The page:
More On Legal & Compliancefrom The Advisor's Professional Library
- Recent Changes in the Regulatory Landscape 2011 marked a major shift in the regulatory environment, as the SEC adopted rules for implementing the Dodd-Frank Act. Many changes to Investment Advisers Act were authorized by Title IV of the Dodd-Frank Act.
- Whistleblowers A whistleblower is any individual providing the SEC with original information related to a possible violation of federal securities law. The Dodd-Frank Act established a whistleblower program that enables the SEC to reward individuals who voluntarily provide such information.
Nearly three and a half years after passage, the sweeping Dodd-Frank Wall Street Reform and Consumer Protection Act remains a subject of intense controversy.
The two retired legislators for which the law is named will appear together at a conference for independent investment advisors on Wednesday — the MarketCounsel Summit in Las Vegas.
And two widely disseminated commentaries on the law published this week — both of them critical — may set the tone for questions that advisors and journalists will be asking former Sen. Christopher Dodd and former Rep. Barney Frank, both Democrats.
The Wall Street Journal devoted all of its above-the-fold lead editorial space Monday to a criticism of an idea vetted by the Dodd-Frank-created Financial Stability Oversight Council (FSOC) that would expand the definition of systemically important financial institutions to include asset managers.
The Journal editorial draws a sharp distinction between the world of investing, where risk is expected and desired, and the world of banking, where safety is paramount. It notes that the dot-com bust of 2000, which saw the Nasdaq drop more than 60%, did not lead to a systemic crisis because it was private money that was lost.
“An asset manager decides where to invest money on behalf of clients. The profits or losses on these investments accrue to the clients, not the manager. A market decline shouldn't threaten an asset manager or the larger financial system,” the Journal writes. This contrasts with banks, whose customers expect to be able to writhdraw every penny of their deposits, for which taxpayers are liable through federal deposit insurance.
Were the U.S. Treasury, which chairs FSOC, to rope in the likes of BlackRock or Fidelity as “systemically important,” then asset managers, too, will become too big to fail, their new status will raise regulatory costs paid for in investor fees, and taxpayers will be on the hook for potential bailouts, the Journal argues. The editorial warns that Treasury has already breached the nonbank distinction by designating Prudential and AIG, two large insurers, as systemically important.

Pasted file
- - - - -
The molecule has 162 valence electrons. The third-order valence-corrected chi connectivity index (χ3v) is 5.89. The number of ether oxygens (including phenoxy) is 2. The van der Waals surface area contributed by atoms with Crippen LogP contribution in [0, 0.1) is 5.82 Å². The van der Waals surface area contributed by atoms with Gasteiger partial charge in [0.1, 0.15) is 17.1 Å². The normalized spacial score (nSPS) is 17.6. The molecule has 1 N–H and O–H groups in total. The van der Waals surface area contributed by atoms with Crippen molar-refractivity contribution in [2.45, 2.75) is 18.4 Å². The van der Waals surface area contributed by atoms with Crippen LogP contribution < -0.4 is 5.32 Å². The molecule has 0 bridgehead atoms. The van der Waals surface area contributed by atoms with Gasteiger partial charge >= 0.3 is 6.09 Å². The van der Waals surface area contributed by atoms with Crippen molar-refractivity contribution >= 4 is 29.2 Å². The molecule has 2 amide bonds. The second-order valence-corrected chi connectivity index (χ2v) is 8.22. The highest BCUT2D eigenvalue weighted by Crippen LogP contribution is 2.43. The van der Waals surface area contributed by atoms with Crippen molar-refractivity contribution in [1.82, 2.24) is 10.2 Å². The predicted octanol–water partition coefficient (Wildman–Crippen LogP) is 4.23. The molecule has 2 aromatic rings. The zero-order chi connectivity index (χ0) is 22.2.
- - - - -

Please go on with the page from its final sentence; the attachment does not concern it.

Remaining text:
Perhaps most devastating, the Journal called Frank as chief witness. It quoted the law’s co-author speaking a conference last month panning the new FSOC idea: “[FSOC] has enough to do regulating the institutions that are clearly meant to be covered — the large banks. I have not seen the argument made yet to cover [the] very plain-vanilla asset managers," he told a New York gathering of bankers.
On the same day, another leading financial journal, Investor’s Business Daily, ran a lengthy critique of Dodd-Frank by Nicole Gelinas, a CFA and fellow at the free-market-oriented Manhattan Institute think tank.
Gelinas takes a broader view of Dodd-Frank, arguing that its biggest failing is perpetuating, rather than curtailing, “too big to fail.” Rather than allow systemically important financial institutions to go under safely, the law seeks to “make the world safe from bankruptcies,” she writes, noting that “bankruptcy is a natural, healthy occurance in a capitalist system.”
Gelinas also fingers FSOC as particularly harmful because its mandate of identifying market risks and promoting market discipline is inherently contradictory. “Why should investors monitor big firms if the government is already doing it for them?” she writes.
She quotes Dallas Fed President Richard Fisher in testimony he gave Congress this summer warning that “as soon as a financial institution is designated as systemically important … it is viewed by the market as being the first to be saved.”
The privilege that creates in the marketplace has fueled the growth of large banks, whose four largest representatives have assets amounting to 50% of GDP in 2011, compared to just 9% in 1990, according to Fisher.
Gelinas shows how under Dodd-Frank large financial institutions are shielded from bankruptcy. The law’s Orderly Liquidation Authority (OLA), rather than declare insolvency and work out an equitable arrangement between creditors and debtors, is actually authorized to inject taxpayer funds — a bailout, in other words — to keep the institution alive.
Gelinas quotes President Barack Obama as saying, at Dodd-Frank’s 2010 signing ceremony, that “there will be no more tax-funded bailouts—period” under the law.
The Manhattan Institute scholar laments the law’s sweeping approach — the bill was criticized for its 2300-plus pages — as opposed to enacting discrete technical fixes to the problems that caused the 2008 financial crisis, such as repealing a law that prohibited regulation of new derivatives markets.
She cites favorably a 5-page bill advocated by the Fed’s Fisher that would end any government guarantee or subsidy and notes that Sens. Elizabeth Warren, D-Mass., and John McCain, R-Ariz., have introduced a 30-page bill that would bring back Glass-Steagall’s separation of investment and commercial banking.
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